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Reviewed by: Carl Nelson [09.24.08]
Manufactured by: AMD, Intel


3D Rendering

This is not something I do personally, but I know a lot of people are into 3D rendering at home. To test 3D rendering performance, we make use of Maxon's CineBench program.

Based on Maxon's animation software, Cinema 4D, CineBench is a good real-world benchmark that makes comparing systems easier for those of us who aren't really familiar with creating 3D art. Cinema 4D was used to make such movies as Spiderman and Star Wars. Good enough for me!

Once again, the lack of cache rears its ugly head. And once again, the high clock speed is able to make up for it a bit.

Power Consumption

Because CineBench has seperate single- and multi-threaded modes, it makes for a good benchmark for power consumption. To test this, we ran each test with the system plugged into our Watts Up power meter in multi threaded mode. We also checked the idle power usage of each system, with all 'efficiency' features enabled. Average power consumption for the duration of the test is given, in watts:

When idling, the Celeron system is able to consume less than 100W, and the X2 isn't much higher than that. This is with a 7950GT video card, which isn't exactly the most efficient, so this could be even better. However, once you overclock the processors, the X2 jumps up by 13W, even when not being used. The Celeron also increases a bit, but only by about 8.2W.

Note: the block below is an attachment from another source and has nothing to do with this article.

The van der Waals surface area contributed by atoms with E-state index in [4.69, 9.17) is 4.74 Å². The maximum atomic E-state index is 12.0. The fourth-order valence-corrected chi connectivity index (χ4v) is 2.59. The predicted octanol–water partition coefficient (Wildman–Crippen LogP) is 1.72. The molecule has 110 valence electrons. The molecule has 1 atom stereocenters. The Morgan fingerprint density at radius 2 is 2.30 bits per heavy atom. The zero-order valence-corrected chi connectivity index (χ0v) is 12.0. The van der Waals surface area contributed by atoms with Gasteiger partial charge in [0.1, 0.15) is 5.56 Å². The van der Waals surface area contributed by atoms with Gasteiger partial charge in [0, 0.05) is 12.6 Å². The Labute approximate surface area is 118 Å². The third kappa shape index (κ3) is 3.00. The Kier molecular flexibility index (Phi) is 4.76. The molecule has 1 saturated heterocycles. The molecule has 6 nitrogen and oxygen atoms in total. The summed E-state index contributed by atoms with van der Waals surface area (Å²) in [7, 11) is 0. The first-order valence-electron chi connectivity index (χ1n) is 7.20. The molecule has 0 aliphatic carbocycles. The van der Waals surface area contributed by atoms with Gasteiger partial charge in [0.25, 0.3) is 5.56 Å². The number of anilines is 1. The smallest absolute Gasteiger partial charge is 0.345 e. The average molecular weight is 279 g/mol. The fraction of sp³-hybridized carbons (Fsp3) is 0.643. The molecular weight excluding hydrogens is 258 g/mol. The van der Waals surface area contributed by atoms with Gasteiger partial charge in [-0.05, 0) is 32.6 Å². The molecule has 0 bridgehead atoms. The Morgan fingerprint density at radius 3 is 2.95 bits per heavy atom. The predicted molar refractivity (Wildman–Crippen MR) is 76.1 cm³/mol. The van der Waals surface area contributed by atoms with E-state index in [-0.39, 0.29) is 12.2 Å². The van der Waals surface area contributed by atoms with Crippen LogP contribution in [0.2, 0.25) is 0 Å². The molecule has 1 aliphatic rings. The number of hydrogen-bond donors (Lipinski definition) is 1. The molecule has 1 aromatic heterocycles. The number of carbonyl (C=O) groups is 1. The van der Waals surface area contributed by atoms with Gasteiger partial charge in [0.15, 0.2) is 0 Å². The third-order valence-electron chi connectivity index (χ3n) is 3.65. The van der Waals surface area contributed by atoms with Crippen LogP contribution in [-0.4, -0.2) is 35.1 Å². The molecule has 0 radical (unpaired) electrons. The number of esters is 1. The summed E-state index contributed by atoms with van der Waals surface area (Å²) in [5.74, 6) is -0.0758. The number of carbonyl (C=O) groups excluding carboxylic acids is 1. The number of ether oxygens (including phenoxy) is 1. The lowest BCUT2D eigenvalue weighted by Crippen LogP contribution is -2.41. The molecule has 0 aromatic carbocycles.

Under full load, the horrible efficiency of the X2 rears its ugly head, especially once it is overclocked! 150W at stock speed is bad enough, but 211W is terrible, considering the performance!

The Celeron at full load barely sips more power than it does at idle, and that increases by about 34% when it is overclocked.

Using a bit of 5th-grade math, I was able to put the next graph together to put things into an even clearer perspective. Since we have a performance result from CineBench, and know the amount of average power used to obtain that result, we can find out how much power it took to achieve that result in the form of "Performance per Watt" (Higher is Better in this case):

Both CPUs start horribly low (the 45nm E8500 scores about 50 on this test), but once overclocked the efficient Conroe-based Celeron is able to pull ahead.


Yeah I know, we already looked at the 'pure math' results on the first page of this review. But sometimes math calculation in itself works in practical PC usage. Back in the day, the most popular program for overclockers to show off their e-peen was SuperPi. Unfortunately though, that program is not multi-threaded. So to take its place, we have wPrime. wPrime actually has absolutely nothing to do with prime numbers - what it does is calculate the square root of really large numbers (upwards of 32 billion at this point). Total calculation time is given in seconds. If more than one core is detected, the test is split into several threads.

Once again we have a tie. And once again, we can thank the Celeron's lack of a decent amount of cache.

Next Page: (Conclusion)